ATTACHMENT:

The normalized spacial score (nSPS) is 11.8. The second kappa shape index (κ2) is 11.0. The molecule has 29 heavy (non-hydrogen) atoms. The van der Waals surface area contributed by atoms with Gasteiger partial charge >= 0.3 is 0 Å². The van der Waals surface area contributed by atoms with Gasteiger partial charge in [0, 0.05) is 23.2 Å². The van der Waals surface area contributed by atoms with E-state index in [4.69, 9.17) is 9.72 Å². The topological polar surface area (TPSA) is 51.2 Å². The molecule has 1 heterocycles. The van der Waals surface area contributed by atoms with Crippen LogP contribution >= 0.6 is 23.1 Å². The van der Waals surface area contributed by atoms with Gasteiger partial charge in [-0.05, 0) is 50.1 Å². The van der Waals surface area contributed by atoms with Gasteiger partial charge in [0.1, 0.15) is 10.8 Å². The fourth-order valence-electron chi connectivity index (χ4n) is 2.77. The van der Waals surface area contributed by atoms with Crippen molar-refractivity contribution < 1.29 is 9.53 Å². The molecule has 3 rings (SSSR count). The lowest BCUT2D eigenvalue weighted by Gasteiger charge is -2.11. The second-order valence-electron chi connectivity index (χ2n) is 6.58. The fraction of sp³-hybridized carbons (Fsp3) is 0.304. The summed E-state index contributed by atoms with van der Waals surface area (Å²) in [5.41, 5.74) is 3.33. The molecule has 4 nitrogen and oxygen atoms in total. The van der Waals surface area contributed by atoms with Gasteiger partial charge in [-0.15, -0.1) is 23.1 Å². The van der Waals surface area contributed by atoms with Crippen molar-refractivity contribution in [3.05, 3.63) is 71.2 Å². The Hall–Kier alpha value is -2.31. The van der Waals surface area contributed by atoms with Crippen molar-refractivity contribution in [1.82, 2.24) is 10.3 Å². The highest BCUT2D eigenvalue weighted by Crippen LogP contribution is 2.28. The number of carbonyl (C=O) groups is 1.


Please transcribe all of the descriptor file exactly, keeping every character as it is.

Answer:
The normalized spacial score (nSPS) is 11.8. The second kappa shape index (κ2) is 11.0. The molecule has 29 heavy (non-hydrogen) atoms. The van der Waals surface area contributed by atoms with Gasteiger partial charge >= 0.3 is 0 Å². The van der Waals surface area contributed by atoms with Gasteiger partial charge in [0, 0.05) is 23.2 Å². The van der Waals surface area contributed by atoms with E-state index in [4.69, 9.17) is 9.72 Å². The topological polar surface area (TPSA) is 51.2 Å². The molecule has 1 heterocycles. The van der Waals surface area contributed by atoms with Crippen LogP contribution >= 0.6 is 23.1 Å². The van der Waals surface area contributed by atoms with Gasteiger partial charge in [-0.05, 0) is 50.1 Å². The van der Waals surface area contributed by atoms with Gasteiger partial charge in [0.1, 0.15) is 10.8 Å². The fourth-order valence-electron chi connectivity index (χ4n) is 2.77. The van der Waals surface area contributed by atoms with Crippen molar-refractivity contribution < 1.29 is 9.53 Å². The molecule has 3 rings (SSSR count). The lowest BCUT2D eigenvalue weighted by Gasteiger charge is -2.11. The second-order valence-electron chi connectivity index (χ2n) is 6.58. The fraction of sp³-hybridized carbons (Fsp3) is 0.304. The summed E-state index contributed by atoms with van der Waals surface area (Å²) in [5.41, 5.74) is 3.33. The molecule has 4 nitrogen and oxygen atoms in total. The van der Waals surface area contributed by atoms with Gasteiger partial charge in [-0.15, -0.1) is 23.1 Å². The van der Waals surface area contributed by atoms with Crippen molar-refractivity contribution in [3.05, 3.63) is 71.2 Å². The Hall–Kier alpha value is -2.31. The van der Waals surface area contributed by atoms with Crippen molar-refractivity contribution in [1.82, 2.24) is 10.3 Å². The highest BCUT2D eigenvalue weighted by Crippen LogP contribution is 2.28. The number of carbonyl (C=O) groups is 1.